[​IMG] [​IMG]

    [​IMG] [​IMG]

    That feeling quickly disappears as a Prodrive prepared Subaru Impreza and a Lotus Esprit V8 make their way to the front of the grid! Where'd they appear from? I was expecting the pristine VW Golf R32 and last-generation Chevy Camaro Z-28 that I'd seen in the paddock, but it appears they're part of another racing entourage and the other 2 cars must've been concealed in their racing trailers! Confident that I could've taken on the cars I'd seen, even from the back of the field, I'm now worried about having to catch a mid-engine car, with more power and less weight than my Holden, who is starting from the front in clean air!

    [​IMG] [​IMG]

    Rolling up to the green light I'm following behind a Peugeot 206cc, Toyota Supra SZ-R, Honda S2000 and the aforementioned Subaru & Lotus and we're ready for 2 full laps of bumpy, twisty racetrack.
    The Peugeot offers no resistance, passed on the downhill section after the first turn, allowing me to sweep through the fast righthander and ease up to the Toyota. He's passed cleanly before Hatzenbach, but I kick up a dustcloud putting one wheel on the grass as he begins to move across to set himself up for the approaching chicane. So far, so good.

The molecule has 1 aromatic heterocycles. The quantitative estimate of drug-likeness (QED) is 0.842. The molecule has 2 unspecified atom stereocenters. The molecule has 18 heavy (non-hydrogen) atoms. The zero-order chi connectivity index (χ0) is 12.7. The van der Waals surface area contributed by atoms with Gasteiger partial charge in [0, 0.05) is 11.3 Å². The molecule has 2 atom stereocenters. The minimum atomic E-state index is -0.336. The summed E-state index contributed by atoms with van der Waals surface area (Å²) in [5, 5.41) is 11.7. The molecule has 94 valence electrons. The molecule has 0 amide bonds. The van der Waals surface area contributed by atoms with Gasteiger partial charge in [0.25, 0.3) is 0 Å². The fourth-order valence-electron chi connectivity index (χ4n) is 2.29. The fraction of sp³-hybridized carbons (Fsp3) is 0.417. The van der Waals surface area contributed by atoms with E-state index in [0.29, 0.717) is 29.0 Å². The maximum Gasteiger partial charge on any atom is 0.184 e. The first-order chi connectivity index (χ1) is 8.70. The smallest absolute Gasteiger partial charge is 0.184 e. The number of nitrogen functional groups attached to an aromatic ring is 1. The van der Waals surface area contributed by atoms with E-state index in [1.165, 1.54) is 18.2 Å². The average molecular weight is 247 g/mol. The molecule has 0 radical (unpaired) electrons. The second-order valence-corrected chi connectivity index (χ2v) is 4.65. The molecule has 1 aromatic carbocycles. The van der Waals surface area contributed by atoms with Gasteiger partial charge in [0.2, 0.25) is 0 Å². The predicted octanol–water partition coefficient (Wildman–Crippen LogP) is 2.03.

My extra power allows me to creep up to the Honda and I follow him cautiously through Flugplatz, squeezing past at Kottenborn as the shot from the TV helicopter shows, the track snaking off into the green distance and the Lotus already having opened a considerable gap.

    [​IMG] [​IMG]

    I'm able to use the torquey power of the big V8 to close up to the Subaru by Drei-Fach Rechts, and the driver's tentative nature means his car isn't the threat I'd expected it to pose. He's easily outbraked tidily going into Wehrseifen and leaves me with only the Lotus to overcome with only 1/3rd of a lap gone!

    [​IMG] [​IMG]

    Problem is there's a couple more quick sections that seem to favour the additional pace of the British car. I'm not 100% certain who is driving what at this point, but I have my suspicions it'll be odds-on-favourite that Rashid is the guy behind the wheel of the blue Esprit.
    The heavy weight of the Holden helps my tyres to warm quickly, but I'm hoping they'll last for 2 laps of the World's most gruelling track. The Lotus ahead with it's more nimble MR setup and light weight suffers a little in the twisty sections during lap 1 as his tyres don't heat up so quickly, such that by the time we leap over the crest just after Eiskurve I'm right on his tail. Sticking close, I'm able to dive through fairly as we get on the brakes for Kleine-Karussell but the lead doesn't last long as he's easily able to stroll by again on the long straight as we pass by Nurburg Castle, and I glance across to see if I can pick out the driver, but his tinted helmet visor makes that impossible.

    [​IMG] [​IMG]